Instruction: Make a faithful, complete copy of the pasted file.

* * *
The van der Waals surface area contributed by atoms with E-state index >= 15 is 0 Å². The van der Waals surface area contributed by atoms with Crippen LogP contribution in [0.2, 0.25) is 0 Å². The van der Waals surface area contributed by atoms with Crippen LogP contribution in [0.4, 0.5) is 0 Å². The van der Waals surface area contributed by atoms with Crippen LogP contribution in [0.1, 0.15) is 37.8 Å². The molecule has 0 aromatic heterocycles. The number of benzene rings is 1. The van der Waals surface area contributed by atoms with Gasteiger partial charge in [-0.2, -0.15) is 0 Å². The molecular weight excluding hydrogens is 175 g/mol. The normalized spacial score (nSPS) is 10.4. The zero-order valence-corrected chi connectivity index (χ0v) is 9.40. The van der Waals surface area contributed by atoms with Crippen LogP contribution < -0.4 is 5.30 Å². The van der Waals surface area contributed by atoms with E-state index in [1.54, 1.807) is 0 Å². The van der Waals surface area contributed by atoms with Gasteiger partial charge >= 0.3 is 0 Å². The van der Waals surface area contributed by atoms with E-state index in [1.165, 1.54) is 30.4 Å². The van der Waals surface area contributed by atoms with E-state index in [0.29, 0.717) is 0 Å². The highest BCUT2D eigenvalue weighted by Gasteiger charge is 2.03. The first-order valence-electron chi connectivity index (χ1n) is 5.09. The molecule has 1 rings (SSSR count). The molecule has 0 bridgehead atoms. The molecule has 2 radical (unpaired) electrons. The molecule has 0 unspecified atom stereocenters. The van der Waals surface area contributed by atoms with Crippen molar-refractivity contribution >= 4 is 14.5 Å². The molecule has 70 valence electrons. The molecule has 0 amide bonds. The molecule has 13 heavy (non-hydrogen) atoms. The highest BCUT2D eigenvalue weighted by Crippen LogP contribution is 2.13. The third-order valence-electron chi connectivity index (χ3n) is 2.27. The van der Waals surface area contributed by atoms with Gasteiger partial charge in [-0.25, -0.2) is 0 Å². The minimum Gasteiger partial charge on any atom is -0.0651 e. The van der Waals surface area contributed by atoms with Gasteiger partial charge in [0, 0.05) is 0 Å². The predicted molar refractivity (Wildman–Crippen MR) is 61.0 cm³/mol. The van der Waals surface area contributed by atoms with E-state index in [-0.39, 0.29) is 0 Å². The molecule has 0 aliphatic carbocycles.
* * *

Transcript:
The van der Waals surface area contributed by atoms with E-state index >= 15 is 0 Å². The van der Waals surface area contributed by atoms with Crippen LogP contribution in [0.2, 0.25) is 0 Å². The van der Waals surface area contributed by atoms with Crippen LogP contribution in [0.4, 0.5) is 0 Å². The van der Waals surface area contributed by atoms with Crippen LogP contribution in [0.1, 0.15) is 37.8 Å². The molecule has 0 aromatic heterocycles. The number of benzene rings is 1. The van der Waals surface area contributed by atoms with Gasteiger partial charge in [-0.2, -0.15) is 0 Å². The molecular weight excluding hydrogens is 175 g/mol. The normalized spacial score (nSPS) is 10.4. The zero-order valence-corrected chi connectivity index (χ0v) is 9.40. The van der Waals surface area contributed by atoms with Crippen LogP contribution < -0.4 is 5.30 Å². The van der Waals surface area contributed by atoms with E-state index in [1.54, 1.807) is 0 Å². The van der Waals surface area contributed by atoms with Gasteiger partial charge >= 0.3 is 0 Å². The van der Waals surface area contributed by atoms with E-state index in [1.165, 1.54) is 30.4 Å². The van der Waals surface area contributed by atoms with E-state index in [0.29, 0.717) is 0 Å². The highest BCUT2D eigenvalue weighted by Gasteiger charge is 2.03. The first-order valence-electron chi connectivity index (χ1n) is 5.09. The molecule has 1 rings (SSSR count). The molecule has 0 bridgehead atoms. The molecule has 2 radical (unpaired) electrons. The molecule has 0 unspecified atom stereocenters. The van der Waals surface area contributed by atoms with Crippen molar-refractivity contribution >= 4 is 14.5 Å². The molecule has 70 valence electrons. The molecule has 0 amide bonds. The molecule has 13 heavy (non-hydrogen) atoms. The highest BCUT2D eigenvalue weighted by Crippen LogP contribution is 2.13. The third-order valence-electron chi connectivity index (χ3n) is 2.27. The van der Waals surface area contributed by atoms with Gasteiger partial charge in [-0.25, -0.2) is 0 Å². The minimum Gasteiger partial charge on any atom is -0.0651 e. The van der Waals surface area contributed by atoms with Gasteiger partial charge in [0, 0.05) is 0 Å². The predicted molar refractivity (Wildman–Crippen MR) is 61.0 cm³/mol. The van der Waals surface area contributed by atoms with E-state index in [-0.39, 0.29) is 0 Å². The molecule has 0 aliphatic carbocycles.